HubPages Traffic PixelThis is used to collect data on traffic to articles and other pages on our site. Unless you are signed in to a HubPages account, all personally identifiable information is anonymized.
    Amazon Web ServicesThis is a cloud services platform that we used to host our service. (Privacy Policy)
    CloudflareThis is a cloud CDN service that we use to efficiently deliver files required for our service to operate such as javascript, cascading style sheets, images, and videos. (Privacy Policy)
    Google Hosted LibrariesJavascript software libraries such as jQuery are loaded at endpoints on the googleapis.com or gstatic.com domains, for performance and efficiency reasons. (Privacy Policy)
    Features
    Google Custom SearchThis is feature allows you to search the site. (Privacy Policy)
    Google MapsSome articles have Google Maps embedded in them. (Privacy Policy)
    Google ChartsThis is used to display charts and graphs on articles and the author center. (Privacy Policy)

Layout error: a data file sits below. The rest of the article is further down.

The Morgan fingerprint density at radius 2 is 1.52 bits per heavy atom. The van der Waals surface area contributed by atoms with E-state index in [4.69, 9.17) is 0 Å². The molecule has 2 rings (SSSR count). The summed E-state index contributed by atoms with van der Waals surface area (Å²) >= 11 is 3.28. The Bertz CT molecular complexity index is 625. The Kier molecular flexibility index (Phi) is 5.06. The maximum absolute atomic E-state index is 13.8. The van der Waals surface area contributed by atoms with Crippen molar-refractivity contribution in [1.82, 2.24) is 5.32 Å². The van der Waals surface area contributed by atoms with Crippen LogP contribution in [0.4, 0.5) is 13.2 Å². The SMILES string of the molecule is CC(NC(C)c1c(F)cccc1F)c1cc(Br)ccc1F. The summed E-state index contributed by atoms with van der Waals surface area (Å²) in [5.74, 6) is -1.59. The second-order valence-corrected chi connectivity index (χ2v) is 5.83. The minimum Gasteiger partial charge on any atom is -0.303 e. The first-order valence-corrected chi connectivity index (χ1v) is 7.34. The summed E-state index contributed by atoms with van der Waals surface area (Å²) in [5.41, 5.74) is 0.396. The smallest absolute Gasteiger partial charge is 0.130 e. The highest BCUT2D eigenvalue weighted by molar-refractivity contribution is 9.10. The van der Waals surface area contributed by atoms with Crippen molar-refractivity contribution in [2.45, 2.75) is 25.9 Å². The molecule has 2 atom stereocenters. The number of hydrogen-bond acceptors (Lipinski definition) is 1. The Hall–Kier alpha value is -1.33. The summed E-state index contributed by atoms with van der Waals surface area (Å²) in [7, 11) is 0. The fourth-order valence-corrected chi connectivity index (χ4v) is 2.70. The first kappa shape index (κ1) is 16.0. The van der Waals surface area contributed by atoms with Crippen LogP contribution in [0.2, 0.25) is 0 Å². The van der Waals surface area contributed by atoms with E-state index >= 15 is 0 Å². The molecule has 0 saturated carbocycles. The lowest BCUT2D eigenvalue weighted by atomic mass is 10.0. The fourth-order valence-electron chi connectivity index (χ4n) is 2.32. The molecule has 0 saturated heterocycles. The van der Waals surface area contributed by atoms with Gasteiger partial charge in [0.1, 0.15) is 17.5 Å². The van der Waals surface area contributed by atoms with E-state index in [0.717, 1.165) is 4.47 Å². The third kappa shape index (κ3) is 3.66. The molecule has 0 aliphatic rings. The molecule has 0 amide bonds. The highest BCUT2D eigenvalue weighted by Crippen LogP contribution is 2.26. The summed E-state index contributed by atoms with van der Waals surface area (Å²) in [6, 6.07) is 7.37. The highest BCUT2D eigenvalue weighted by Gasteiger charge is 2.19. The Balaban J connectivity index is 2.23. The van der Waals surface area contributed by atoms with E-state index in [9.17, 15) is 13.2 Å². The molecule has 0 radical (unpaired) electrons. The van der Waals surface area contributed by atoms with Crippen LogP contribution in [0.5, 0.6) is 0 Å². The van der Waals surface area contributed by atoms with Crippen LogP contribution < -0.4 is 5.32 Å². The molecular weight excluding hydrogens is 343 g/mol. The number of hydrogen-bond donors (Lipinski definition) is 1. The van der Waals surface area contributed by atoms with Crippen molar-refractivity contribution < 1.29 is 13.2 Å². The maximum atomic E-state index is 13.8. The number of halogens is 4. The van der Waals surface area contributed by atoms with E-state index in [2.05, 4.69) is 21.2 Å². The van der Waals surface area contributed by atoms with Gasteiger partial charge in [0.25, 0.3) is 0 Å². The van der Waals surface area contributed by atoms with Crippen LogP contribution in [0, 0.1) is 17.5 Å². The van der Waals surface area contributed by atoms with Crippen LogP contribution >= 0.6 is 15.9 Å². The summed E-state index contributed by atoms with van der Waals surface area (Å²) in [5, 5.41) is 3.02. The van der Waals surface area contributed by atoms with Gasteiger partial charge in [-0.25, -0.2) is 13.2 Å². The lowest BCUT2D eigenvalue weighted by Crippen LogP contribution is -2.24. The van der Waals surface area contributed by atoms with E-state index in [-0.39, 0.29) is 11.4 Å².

Google AdSense Host APIThis service allows you to sign up for or associate a Google AdSense account with HubPages, so that you can earn money from ads on your articles. No data is shared unless you engage with this feature. (Privacy Policy)
    Google YouTubeSome articles have YouTube videos embedded in them. (Privacy Policy)
    VimeoSome articles have Vimeo videos embedded in them. (Privacy Policy)
    PaypalThis is used for a registered author who enrolls in the HubPages Earnings program and requests to be paid via PayPal. No data is shared with Paypal unless you engage with this feature. (Privacy Policy)
    Facebook LoginYou can use this to streamline signing up for, or signing in to your Hubpages account. No data is shared with Facebook unless you engage with this feature. (Privacy Policy)
    MavenThis supports the Maven widget and search functionality. (Privacy Policy)